So, a belated happy 40 yr Anniversary Oman. The past 4 decades have seen the country arise spectacularly from a long poverty of material and intellectual privation. HM has laid for Oman the firmest of foundations using the revenue from oil. Stable, civilised, and tolerant. Plus a frankly brilliant foreign policy which has created the GCC, and steered for Oman a path between the imperial powers of the UK and USA vs Iran and Saudi. HM is one smart diplomat and soldier.
But, as the oil and gas revenue ceases to keep up with population growth, and the old allies of America and the UK suffer from their own poverty and hence reduce their strategic largesses, Oman needs to look to how this nation can be sustained over the next 4 decades.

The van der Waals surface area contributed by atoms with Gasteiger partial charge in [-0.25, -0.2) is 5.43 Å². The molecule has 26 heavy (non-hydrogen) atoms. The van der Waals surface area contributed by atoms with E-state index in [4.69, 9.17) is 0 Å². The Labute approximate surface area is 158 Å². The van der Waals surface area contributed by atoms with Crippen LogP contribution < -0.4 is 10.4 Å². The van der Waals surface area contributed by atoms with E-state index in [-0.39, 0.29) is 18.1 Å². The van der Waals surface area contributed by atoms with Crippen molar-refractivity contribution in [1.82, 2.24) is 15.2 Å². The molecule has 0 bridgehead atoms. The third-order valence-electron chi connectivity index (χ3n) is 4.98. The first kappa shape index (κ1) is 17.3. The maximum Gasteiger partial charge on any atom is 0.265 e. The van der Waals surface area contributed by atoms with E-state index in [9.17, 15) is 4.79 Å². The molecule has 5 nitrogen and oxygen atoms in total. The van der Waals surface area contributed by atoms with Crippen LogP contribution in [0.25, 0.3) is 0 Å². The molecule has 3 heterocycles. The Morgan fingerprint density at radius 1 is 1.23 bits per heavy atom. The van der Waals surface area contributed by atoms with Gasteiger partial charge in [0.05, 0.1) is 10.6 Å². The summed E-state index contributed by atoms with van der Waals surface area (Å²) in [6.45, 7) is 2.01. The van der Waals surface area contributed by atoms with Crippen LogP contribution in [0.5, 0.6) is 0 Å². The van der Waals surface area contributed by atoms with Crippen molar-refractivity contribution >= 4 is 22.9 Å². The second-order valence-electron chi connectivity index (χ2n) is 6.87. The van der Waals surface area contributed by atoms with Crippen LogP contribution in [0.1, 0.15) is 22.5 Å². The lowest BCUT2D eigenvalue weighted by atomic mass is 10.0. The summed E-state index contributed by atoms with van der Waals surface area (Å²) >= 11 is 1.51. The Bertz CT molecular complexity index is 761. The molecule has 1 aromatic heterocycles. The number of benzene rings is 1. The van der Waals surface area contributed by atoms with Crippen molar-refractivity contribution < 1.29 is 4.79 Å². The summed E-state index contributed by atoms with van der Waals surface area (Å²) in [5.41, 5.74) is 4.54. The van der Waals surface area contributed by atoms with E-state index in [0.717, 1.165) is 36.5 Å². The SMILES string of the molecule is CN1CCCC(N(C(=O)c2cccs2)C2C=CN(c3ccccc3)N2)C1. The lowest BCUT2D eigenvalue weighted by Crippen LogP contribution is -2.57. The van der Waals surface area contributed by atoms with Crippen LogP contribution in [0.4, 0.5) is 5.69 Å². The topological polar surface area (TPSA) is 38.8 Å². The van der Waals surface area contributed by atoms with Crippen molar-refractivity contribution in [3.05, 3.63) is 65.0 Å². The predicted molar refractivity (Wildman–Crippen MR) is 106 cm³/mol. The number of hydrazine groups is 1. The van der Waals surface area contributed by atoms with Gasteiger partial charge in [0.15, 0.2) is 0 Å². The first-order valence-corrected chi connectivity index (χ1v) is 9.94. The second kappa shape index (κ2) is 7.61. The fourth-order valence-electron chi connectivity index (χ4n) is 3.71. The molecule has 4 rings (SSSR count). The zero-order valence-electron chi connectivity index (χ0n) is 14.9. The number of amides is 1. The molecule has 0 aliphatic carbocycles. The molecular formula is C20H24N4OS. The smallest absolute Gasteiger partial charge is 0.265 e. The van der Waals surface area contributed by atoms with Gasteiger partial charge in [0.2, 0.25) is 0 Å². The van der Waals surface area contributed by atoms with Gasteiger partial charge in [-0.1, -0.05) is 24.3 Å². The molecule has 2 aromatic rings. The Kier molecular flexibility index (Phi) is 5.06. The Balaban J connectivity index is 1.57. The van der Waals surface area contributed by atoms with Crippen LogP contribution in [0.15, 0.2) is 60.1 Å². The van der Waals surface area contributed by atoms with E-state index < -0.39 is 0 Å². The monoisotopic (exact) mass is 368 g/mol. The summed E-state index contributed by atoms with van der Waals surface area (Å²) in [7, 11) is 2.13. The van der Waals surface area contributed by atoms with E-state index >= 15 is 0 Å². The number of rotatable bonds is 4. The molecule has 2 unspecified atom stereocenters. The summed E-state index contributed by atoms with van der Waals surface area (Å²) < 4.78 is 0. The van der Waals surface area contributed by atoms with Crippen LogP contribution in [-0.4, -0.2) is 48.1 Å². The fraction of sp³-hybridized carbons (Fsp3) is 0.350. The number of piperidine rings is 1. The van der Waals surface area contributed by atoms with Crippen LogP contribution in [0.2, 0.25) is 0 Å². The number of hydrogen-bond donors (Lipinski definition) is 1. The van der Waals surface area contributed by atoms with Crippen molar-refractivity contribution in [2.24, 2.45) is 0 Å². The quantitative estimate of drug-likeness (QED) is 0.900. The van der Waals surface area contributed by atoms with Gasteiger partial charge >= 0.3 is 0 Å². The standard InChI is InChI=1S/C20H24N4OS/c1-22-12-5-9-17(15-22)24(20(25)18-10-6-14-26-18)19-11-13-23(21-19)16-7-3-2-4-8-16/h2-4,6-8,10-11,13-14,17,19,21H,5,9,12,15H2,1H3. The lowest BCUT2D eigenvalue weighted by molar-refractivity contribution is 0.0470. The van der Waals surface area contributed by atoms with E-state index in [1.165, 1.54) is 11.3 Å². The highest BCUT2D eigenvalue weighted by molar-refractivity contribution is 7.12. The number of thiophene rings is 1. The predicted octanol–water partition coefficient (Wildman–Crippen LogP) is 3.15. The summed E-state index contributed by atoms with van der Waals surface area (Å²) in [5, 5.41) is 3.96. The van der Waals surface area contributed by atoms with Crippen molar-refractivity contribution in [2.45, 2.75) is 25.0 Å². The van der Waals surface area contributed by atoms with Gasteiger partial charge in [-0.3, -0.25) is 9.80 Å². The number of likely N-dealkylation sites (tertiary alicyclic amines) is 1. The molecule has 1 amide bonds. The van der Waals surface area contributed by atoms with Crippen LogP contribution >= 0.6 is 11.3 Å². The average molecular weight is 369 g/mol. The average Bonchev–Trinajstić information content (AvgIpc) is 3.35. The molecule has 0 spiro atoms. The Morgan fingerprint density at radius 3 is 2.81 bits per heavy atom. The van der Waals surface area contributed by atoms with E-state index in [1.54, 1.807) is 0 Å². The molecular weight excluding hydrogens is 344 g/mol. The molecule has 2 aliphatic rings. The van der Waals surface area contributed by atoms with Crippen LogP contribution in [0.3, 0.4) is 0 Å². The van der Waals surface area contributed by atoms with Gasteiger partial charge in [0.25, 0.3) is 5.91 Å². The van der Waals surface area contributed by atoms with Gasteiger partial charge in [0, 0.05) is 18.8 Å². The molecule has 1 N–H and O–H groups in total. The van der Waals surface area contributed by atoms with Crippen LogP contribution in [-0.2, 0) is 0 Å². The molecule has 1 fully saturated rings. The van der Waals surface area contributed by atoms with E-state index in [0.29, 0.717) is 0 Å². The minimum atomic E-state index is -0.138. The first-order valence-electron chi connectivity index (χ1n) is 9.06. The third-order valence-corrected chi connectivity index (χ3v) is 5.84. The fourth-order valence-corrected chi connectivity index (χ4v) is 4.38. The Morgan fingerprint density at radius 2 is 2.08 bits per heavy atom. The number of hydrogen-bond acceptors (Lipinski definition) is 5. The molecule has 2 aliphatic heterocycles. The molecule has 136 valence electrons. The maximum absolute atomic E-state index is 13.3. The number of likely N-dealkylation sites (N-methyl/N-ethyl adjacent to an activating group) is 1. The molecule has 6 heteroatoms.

I would also direct interested readers to an excellent thesis submitted in May 2010 analysing "OMAN’S FOREIGN POLICY BETWEEN 1970-2008" by EMİN AKSEKİ of the north Cypriot MIDDLE EAST TECHNICAL UNIVERSITY.
Its not a topic that gets a lot of local or global academic attention, and young Emin has done a pretty darned good job.